Katrina Pushes Issues of Race and Poverty at Bush
Monday, September 12, 2005
Hurricane Katrina has thrust the twin issues of race and poverty at President Bush, who faces steep challenges in dealing with both because of a domestic agenda that envisions deep cuts in long-standing anti-poverty programs and relationships with many black leaders frayed by years of mutual suspicion.
In the storm's aftermath, the White House has been scrambling to quell perceptions that race was a factor in the slow federal response to Katrina and that its policies have contributed to the festering poverty propelled into public view by the disaster.
Last week, Bush summoned faith-based relief organizations and religious leaders -- many of them African American -- to a White House meeting to discuss his vision for providing long-term help for impoverished people displaced by the storm.
He dispatched Secretary of State Condoleezza Rice to her home state of Alabama. He also has had his political surrogates reach out to civil rights groups that previously felt ignored by the White House.
"Katrina has been an attention-getting experience for this administration," said Bruce S. Gordon, president and chief executive officer of the NAACP. "It's clear that the administration has not had [black and poor people] as high on their priority list as they should have."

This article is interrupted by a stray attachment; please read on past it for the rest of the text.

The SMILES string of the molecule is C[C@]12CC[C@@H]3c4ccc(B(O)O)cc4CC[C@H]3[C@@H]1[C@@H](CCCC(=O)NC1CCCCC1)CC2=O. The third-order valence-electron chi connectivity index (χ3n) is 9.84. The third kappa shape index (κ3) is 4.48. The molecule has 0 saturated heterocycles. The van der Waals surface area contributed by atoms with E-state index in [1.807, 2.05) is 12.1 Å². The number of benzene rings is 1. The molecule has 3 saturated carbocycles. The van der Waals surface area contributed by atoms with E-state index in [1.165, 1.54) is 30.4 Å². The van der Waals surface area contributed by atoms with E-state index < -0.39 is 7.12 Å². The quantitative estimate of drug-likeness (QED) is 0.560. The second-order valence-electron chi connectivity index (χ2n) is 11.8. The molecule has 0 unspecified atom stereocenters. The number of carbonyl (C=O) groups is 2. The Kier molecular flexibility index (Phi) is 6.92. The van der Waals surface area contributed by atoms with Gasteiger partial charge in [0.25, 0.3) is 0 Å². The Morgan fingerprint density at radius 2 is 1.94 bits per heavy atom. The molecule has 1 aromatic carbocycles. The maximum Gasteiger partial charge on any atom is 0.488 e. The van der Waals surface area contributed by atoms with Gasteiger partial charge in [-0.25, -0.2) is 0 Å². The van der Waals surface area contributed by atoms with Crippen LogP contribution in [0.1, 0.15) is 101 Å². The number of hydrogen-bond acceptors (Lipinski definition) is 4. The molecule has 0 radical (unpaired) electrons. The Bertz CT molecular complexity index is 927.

Angry about how an affiliate of the NAACP portrayed him in a 2000 political ad, Bush has rejected invitations to speak at the organization's past five conventions, making him the first sitting president in more than 80 years not to address the group. NAACP Chairman Julian Bond has excoriated Bush as a reactionary conservative. In the past week, however, Gordon has had multiple conversations with top administration officials and fielded calls from aides to White House Deputy Chief of Staff Karl Rove.
"They wanted to be sure they knew what we were thinking," Gordon said.
Bush also has resolved to tackle the poverty that ensnared 28 percent of New Orleans residents and many others on the Gulf Coast. Many of those poor people were unable to heed warnings to evacuate as the storm approached, compounding the disaster as tens of thousands of mostly black residents overwhelmed sparse government provisions when they sought shelter at the Superdome and convention center in New Orleans.
"Sometimes it takes a natural disaster to reveal a social disaster," said Jim Wallis, editor of Sojourner's, a liberal evangelical journal.
During Tuesday's White House meeting with 20 religious leaders and representatives from relief groups, Bush vowed to provide job programs, health care, life-skills training and housing aid to those displaced by the storm. Echoing a position taken by some civil rights leaders, he asserted that it was insensitive to refer to the poor people fleeing New Orleans as "refugees," a term that for some evokes people fleeing their native country.
When some people at the meeting said that New Orleans residents and local businesses should reap much of the economic benefit from the huge investment that will be required to rebuild the city, Bush readily agreed, according to one participant.
"He didn't receive many of these concerns as some kind of 'race' issue," said C. Jay Matthews, a Cleveland minister who attended the meeting. "There was a feeling that maybe what we have been doing up to now to fight poverty maybe hasn't been effective and we need to move toward long-term solutions."